Im Focus: Safe glide at total engine failure with ELA-inside

On January 15, 2009, Chesley B. Sullenberger was celebrated world-wide: after the two engines had failed due to bird strike, he and his flight crew succeeded after a glide flight with an Airbus A320 in ditching on the Hudson River. All 155 people on board were saved.

On January 15, 2009, Chesley B. Sullenberger was celebrated world-wide: after the two engines had failed due to bird strike, he and his flight crew succeeded...

Im Focus: Breakthrough with a chain of gold atoms

In the field of nanoscience, an international team of physicists with participants from Konstanz has achieved a breakthrough in understanding heat transport

In the field of nanoscience, an international team of physicists with participants from Konstanz has achieved a breakthrough in understanding heat transport

Im Focus: DNA repair: a new letter in the cell alphabet

Results reveal how discoveries may be hidden in scientific “blind spots”

Cells need to repair damaged DNA in our genes to prevent the development of cancer and other diseases. Our cells therefore activate and send “repair-proteins”...

Im Focus: Dresdner scientists print tomorrow’s world

The Fraunhofer IWS Dresden and Technische Universität Dresden inaugurated their jointly operated Center for Additive Manufacturing Dresden (AMCD) with a festive ceremony on February 7, 2017. Scientists from various disciplines perform research on materials, additive manufacturing processes and innovative technologies, which build up components in a layer by layer process. This technology opens up new horizons for component design and combinations of functions. For example during fabrication, electrical conductors and sensors are already able to be additively manufactured into components. They provide information about stress conditions of a product during operation.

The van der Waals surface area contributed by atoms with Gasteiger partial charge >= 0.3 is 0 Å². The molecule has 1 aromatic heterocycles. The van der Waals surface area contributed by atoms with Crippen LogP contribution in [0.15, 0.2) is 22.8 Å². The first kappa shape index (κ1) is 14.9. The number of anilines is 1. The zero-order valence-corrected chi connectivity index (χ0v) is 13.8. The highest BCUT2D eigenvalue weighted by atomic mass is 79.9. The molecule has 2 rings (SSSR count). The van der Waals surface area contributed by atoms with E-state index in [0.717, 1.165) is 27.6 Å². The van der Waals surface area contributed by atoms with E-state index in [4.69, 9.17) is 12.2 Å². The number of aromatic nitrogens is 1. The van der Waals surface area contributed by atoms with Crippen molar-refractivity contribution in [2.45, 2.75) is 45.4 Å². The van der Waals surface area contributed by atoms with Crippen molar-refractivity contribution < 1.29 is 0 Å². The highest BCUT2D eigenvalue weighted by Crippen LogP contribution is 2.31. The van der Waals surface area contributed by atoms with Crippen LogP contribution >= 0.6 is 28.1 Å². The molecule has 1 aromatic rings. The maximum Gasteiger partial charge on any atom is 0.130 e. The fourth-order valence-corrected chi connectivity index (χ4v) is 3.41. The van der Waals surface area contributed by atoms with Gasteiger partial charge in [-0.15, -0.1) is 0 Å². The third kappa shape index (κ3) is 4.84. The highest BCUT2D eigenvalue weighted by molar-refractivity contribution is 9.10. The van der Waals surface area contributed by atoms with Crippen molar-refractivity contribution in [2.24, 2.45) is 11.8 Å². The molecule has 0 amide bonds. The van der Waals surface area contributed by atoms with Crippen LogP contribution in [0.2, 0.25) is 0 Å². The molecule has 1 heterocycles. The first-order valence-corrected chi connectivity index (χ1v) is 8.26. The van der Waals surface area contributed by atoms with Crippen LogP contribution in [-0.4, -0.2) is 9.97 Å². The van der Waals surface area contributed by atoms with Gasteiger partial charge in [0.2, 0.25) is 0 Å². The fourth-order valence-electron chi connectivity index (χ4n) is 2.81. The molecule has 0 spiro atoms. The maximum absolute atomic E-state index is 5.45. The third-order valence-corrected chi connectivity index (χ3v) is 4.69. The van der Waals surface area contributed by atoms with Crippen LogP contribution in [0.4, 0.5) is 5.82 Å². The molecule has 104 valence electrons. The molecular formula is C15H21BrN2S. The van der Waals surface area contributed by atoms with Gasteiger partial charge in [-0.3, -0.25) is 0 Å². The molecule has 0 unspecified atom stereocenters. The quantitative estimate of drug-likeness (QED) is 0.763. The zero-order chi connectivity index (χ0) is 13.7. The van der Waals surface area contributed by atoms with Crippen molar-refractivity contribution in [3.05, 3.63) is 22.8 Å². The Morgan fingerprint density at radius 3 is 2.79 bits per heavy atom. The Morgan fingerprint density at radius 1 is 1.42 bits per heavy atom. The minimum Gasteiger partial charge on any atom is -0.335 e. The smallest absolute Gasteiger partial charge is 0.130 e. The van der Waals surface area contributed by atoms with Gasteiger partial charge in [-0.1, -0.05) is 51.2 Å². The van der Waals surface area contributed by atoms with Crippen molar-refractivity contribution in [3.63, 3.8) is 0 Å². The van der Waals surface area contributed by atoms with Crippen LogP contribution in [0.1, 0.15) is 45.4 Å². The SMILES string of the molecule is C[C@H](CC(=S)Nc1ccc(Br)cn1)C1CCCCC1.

The 3D-printing technology, or additive manufacturing as it is often called, has long made the step out of scientific research laboratories into industrial...

Im Focus: Mimicking nature's cellular architectures via 3-D printing

Research offers new level of control over the structure of 3-D printed materials

Nature does amazing things with limited design materials. Grass, for example, can support its own weight, resist strong wind loads, and recover after being...

All Focus news of the innovation-report >>>

Anzeige

Anzeige

Event News

Booth and panel discussion – The Lindau Nobel Laureate Meetings at the AAAS 2017 Annual Meeting

13.02.2017 | Event News

Complex Loading versus Hidden Reserves

10.02.2017 | Event News

International Conference on Crystal Growth in Freiburg

09.02.2017 | Event News

 
Latest News

Cells adapt ultra-rapidly to zero gravity

28.02.2017 | Health and Medicine

An Atom Trap for Water Dating

28.02.2017 | Earth Sciences

New pop-up strategy inspired by cuts, not folds

27.02.2017 | Materials Sciences

VideoLinks
B2B-VideoLinks
More VideoLinks >>>